PROJECT TORNADO: The storm that shaped Mayo Clinic
ROCHESTER, Minn. (KTTC) – It didn’t happen this year, this decade or even this century, but it’s a storm that has stood the test of time: the cyclone of 1883.
More than 100 years ago, Rochester’s mayor sent a telegram to the governor of Minnesota reading: “Rochester in Ruins.”
“The town was just nailed,” History Center of Olmsted County Communications Director Caleb Baumgartner said. " About a third of the town of Rochester was wiped out by the tornado. Destruction on a scale people have not seen before.”
The infamous 1883 cyclone killed 40 people and left more than 200 injuries.
“You’ve got houses collapsed, people hurting, killed,” Assisi Heights Sister Ramona Miller said. “And Dr. W.W. Mayo and his two sons were both in medical school. They came out to start helping people and where are they going to bring the injured if everyone’s homes are collapsed?”
Between the wreckage and rubble, there was motivation to start something that’s never been done before.
“Mother Alfred had the academy,” Sister Miller said. “It was a building they could house the injured because there was no hospital here. That put an idea in Mother Alfred’s mind...She was really an entrepreneur. She realized the city didn’t have a hospital and this is not going to be the last time you’re going to need a hospital . She said, ‘Dr. W.W. Mayo, I want to talk to you about building a hospital.’ That’s that famous story, that she convinces him to build a hospital.”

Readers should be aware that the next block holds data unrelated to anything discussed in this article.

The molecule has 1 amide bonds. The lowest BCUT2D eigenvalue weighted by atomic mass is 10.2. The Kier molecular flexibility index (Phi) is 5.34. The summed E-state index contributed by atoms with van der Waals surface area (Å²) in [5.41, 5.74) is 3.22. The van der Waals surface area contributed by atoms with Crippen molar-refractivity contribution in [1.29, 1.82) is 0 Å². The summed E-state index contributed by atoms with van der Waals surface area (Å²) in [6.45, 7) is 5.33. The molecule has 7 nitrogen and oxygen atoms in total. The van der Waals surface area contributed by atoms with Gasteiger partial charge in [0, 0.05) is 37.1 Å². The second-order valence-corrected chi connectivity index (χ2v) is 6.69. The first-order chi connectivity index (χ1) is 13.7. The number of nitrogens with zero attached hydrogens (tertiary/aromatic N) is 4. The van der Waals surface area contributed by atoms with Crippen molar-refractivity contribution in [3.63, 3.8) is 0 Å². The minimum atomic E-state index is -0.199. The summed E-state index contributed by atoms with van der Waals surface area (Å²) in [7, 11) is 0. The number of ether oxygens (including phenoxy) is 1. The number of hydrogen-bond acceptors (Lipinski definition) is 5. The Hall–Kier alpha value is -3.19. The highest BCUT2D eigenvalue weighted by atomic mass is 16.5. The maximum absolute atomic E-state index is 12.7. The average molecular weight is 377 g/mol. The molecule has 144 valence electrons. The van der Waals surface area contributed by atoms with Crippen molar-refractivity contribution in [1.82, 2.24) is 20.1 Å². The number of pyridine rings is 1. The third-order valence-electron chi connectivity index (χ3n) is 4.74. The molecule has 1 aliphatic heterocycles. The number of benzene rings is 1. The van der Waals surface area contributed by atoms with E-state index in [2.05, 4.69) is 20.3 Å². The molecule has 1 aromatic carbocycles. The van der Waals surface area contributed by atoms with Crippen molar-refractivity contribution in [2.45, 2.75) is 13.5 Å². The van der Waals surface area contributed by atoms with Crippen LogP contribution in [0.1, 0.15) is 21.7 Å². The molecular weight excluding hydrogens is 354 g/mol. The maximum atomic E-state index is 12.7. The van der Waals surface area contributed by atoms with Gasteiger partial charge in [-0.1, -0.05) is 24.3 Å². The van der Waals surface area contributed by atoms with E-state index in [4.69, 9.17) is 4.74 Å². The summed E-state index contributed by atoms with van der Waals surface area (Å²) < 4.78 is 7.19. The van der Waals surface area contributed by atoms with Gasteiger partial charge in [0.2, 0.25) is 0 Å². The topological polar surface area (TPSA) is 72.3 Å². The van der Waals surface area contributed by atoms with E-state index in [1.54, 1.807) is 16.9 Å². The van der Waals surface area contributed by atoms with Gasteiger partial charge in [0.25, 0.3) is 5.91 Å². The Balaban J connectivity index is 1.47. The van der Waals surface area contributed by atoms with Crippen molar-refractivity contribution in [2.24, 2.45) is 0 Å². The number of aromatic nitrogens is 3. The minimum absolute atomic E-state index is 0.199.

It created, in a sense, the perfect storm.
“They discuss it, they agreed and very importantly, they shook hands,” Heritage Hall, Museum of Mayo Clinic Director Matthew Dacy said. “They never had a legal agreement they just trusted each other. And this is the heart of teamwork.”
As for that teamwork today? Everything’s different, but nothing’s changed.
“It’s remarkable when you think how different our world of today, the 21st century is from 1883,” Dacy said. “But what never changes is this values based commitment to serve patients but to serve each other and serve our community.”
Rochester, a city that may not have its reputation, without the storm that shaped it.
“Without the 1883 cyclone, you wouldn’t have Mayo,” Baumgartner said.
“I think when you get back to the origins of it, you realize these very humble beginnings have a profound outcome,” Dacy said.
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